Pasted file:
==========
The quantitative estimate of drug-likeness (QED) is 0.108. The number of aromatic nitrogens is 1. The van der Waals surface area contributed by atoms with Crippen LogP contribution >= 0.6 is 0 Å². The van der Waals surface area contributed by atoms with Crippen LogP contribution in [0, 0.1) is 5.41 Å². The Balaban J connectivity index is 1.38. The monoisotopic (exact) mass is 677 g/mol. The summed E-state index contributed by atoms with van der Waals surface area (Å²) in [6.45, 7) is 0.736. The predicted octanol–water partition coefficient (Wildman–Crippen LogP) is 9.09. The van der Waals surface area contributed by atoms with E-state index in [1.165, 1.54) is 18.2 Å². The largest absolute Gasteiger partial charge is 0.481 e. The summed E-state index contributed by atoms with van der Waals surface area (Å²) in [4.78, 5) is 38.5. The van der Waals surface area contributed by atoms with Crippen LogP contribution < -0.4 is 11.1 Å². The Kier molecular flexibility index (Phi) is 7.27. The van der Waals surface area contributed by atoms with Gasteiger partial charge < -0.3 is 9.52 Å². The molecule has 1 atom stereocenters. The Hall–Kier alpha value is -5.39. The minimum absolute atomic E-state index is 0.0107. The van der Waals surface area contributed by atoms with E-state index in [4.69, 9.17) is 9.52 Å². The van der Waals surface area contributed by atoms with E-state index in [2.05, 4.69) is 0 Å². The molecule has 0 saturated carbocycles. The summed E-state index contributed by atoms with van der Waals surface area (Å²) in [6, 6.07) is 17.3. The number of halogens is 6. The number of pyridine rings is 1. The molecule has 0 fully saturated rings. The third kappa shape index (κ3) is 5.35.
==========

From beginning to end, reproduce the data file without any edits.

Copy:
The quantitative estimate of drug-likeness (QED) is 0.108. The number of aromatic nitrogens is 1. The van der Waals surface area contributed by atoms with Crippen LogP contribution >= 0.6 is 0 Å². The van der Waals surface area contributed by atoms with Crippen LogP contribution in [0, 0.1) is 5.41 Å². The Balaban J connectivity index is 1.38. The monoisotopic (exact) mass is 677 g/mol. The summed E-state index contributed by atoms with van der Waals surface area (Å²) in [6.45, 7) is 0.736. The predicted octanol–water partition coefficient (Wildman–Crippen LogP) is 9.09. The van der Waals surface area contributed by atoms with E-state index in [1.165, 1.54) is 18.2 Å². The largest absolute Gasteiger partial charge is 0.481 e. The summed E-state index contributed by atoms with van der Waals surface area (Å²) in [4.78, 5) is 38.5. The van der Waals surface area contributed by atoms with Crippen LogP contribution < -0.4 is 11.1 Å². The Kier molecular flexibility index (Phi) is 7.27. The van der Waals surface area contributed by atoms with Gasteiger partial charge < -0.3 is 9.52 Å². The molecule has 1 atom stereocenters. The Hall–Kier alpha value is -5.39. The minimum absolute atomic E-state index is 0.0107. The van der Waals surface area contributed by atoms with E-state index in [4.69, 9.17) is 9.52 Å². The van der Waals surface area contributed by atoms with E-state index in [2.05, 4.69) is 0 Å². The molecule has 0 saturated carbocycles. The summed E-state index contributed by atoms with van der Waals surface area (Å²) in [6, 6.07) is 17.3. The number of halogens is 6. The number of pyridine rings is 1. The molecule has 0 fully saturated rings. The third kappa shape index (κ3) is 5.35.